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casting

 
Greenhorn
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ps see the following code:
class base1
{
base1()
{
System.out.println("cons in base ");

}
base1(String s)// this is not accessible in the other classes
{
System.out.println("single parametre cons in base ");
}

}


class constructor extends base1
{
constructor()
{
System.out.println("default of base");
}
constructor(String i)
{
System.out.println("single parameter in base"+ " " + i);
}

public static void main(String[] str)
{

base1 b1 = new constructor("apple"); //1
base1 b2 = new base1("apple"); //2

System.out.println("b1.equals.b2"+b1.equals(b2)); //3
b1=b2; //4
System.out.println("b1.equals.b2"+b1.equals(b2)); //5

}
}


Q) at line 1 b1 is object of constructor class ( child of base1) now at 4
it should give error b'coz casting of parent into child but it ghives no erroe
now at 1 when I write constructor b1 = new constructor("apple");
now it gives erroe asking for explicit casting needed why is this so???

 
mister krabs
Posts: 13974
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base1 b1 = new constructor("apple"); //1
base1 b2 = new base1("apple"); //2
System.out.println("b1.equals.b2"+b1.equals(b2)); //3
b1=b2; //4
System.out.println("b1.equals.b2"+b1.equals(b2)); //5
Q) at line 1 b1 is object of constructor class ( child of base1) now at 4. It should give error b'coz casting of parent into child but it ghives no error.
***
There is no casting involved here. You have told the compiler that b1 and b2 can hold base1 objects. So the compiler believes you. It assumes that there is nothing wrong with assigning a value from a base1 pointer to another base1 pointer. And in fact there is nothing wrong since you can only run base1 methods on base1 objects.
***
now at 1 when I write constructor b1 = new constructor("apple");
now it gives erroe asking for explicit casting needed why is this so???
***
Now you are trying to use a constructor pointer to hold a base1 object. This won't work. Why? Because you can run constructor methods against the base1 object if it is held by a constructor object. Since the constructor class is a child of base1, the constructor class might have methods that are not in base1.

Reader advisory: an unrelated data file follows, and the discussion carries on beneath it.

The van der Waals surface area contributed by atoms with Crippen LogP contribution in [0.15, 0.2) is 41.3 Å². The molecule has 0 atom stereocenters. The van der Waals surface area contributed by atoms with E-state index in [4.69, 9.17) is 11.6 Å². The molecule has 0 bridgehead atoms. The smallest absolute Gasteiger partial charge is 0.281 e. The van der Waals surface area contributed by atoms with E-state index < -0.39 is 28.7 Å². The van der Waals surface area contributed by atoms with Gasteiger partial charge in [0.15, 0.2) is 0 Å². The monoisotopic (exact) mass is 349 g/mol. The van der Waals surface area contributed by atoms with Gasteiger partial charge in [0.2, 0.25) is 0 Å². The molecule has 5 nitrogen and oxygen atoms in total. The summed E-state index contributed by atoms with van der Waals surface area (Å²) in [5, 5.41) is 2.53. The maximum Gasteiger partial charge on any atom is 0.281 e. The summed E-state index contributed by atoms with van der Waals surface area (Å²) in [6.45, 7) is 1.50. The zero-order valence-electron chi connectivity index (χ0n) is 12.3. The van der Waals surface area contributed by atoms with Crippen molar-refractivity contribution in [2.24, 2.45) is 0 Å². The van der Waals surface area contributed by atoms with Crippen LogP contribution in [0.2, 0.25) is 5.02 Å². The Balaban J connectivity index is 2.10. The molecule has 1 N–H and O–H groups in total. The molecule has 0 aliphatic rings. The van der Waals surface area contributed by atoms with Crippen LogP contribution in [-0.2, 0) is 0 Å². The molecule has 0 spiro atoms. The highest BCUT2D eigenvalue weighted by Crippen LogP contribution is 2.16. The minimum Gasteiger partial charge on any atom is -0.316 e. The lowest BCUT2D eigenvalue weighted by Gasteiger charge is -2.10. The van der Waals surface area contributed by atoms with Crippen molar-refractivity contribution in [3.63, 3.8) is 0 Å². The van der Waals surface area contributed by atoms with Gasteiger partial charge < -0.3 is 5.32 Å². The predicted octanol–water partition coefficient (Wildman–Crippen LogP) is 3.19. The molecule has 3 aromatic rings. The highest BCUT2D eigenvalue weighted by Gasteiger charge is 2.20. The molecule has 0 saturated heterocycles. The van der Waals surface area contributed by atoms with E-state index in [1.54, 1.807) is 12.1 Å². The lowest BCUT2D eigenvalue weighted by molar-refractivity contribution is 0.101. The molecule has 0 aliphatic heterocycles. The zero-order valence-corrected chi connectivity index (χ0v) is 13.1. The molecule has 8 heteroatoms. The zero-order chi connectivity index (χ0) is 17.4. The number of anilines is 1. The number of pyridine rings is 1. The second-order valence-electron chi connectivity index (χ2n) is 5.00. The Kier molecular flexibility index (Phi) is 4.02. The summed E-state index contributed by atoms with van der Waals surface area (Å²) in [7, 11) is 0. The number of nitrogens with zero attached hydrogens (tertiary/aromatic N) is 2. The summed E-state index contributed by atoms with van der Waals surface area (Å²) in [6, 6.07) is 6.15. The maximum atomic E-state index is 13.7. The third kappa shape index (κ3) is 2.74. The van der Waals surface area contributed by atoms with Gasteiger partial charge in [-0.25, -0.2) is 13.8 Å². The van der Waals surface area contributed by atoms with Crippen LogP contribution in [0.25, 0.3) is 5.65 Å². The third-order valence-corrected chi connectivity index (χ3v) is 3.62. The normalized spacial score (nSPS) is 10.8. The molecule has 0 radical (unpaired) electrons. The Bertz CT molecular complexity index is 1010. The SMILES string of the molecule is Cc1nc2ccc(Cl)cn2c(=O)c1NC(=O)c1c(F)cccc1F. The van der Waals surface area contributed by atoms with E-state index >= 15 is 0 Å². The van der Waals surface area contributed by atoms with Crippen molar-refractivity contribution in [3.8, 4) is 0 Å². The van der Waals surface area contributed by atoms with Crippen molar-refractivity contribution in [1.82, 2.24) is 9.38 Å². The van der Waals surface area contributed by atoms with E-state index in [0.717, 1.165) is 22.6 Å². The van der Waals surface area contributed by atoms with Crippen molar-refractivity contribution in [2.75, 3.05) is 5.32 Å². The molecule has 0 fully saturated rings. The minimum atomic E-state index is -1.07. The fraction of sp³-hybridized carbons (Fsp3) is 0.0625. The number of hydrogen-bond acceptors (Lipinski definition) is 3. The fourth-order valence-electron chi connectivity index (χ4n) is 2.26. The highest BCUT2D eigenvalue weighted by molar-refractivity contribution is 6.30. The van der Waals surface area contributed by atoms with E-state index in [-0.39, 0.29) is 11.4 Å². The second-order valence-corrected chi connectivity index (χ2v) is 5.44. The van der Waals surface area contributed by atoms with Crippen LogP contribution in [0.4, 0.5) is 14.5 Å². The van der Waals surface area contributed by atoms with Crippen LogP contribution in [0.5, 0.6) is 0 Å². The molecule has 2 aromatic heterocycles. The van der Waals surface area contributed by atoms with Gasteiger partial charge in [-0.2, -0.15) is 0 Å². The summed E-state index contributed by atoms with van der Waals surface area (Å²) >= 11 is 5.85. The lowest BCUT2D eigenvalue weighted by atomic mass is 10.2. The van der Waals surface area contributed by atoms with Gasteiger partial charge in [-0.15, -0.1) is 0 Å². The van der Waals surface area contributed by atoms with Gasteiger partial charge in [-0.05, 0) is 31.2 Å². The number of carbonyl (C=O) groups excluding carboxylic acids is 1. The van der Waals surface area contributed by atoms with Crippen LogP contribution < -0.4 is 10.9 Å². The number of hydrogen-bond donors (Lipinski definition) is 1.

Example:
public class A {
public void method1() {}
}
public class B extends A {
public void method2() {}
}
B b = new A(); // won't compile
b.method2();
If it was allowed you would get a runtime error for no such method!
A parent can hold their children but children can't hold their parents. Just like in real life!
 
Ranch Hand
Posts: 68
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base1 b1 = new constructor("apple"); //1
base1 b2 = new base1("apple"); //2
System.out.println("b1.equals.b2"+b1.equals(b2)); //3
b1=b2; //4
System.out.println("b1.equals.b2"+b1.equals(b2)); //5


During conversion and casting the compile-time data type of variable is considered, not the run-time data type.
when you say, base1 b1 = new constructor("apple");
Compile time data type of b1 is base1 not constructor.
so, at line 4 you can say b1 = b2; (no cating)
But, when you say,
constructor b1 = new constructor("apple");
Now, compile-time data type of b1 is constructor.
then for b1 = b2; compiler shouts and ask for casting.
b1 = (constructor) b2; , This will compile.
B'cos, casting rule is that new type must be super class of old type or VICE-VERSA.
But surely, it will give runtime error, ClassCastException
b'cos b2 (obj of base1) can't assign to b1( of type constructor)
Casting rules are more loose than conversion rule.

Hope this clarifies.
Regards,
Sujit
 
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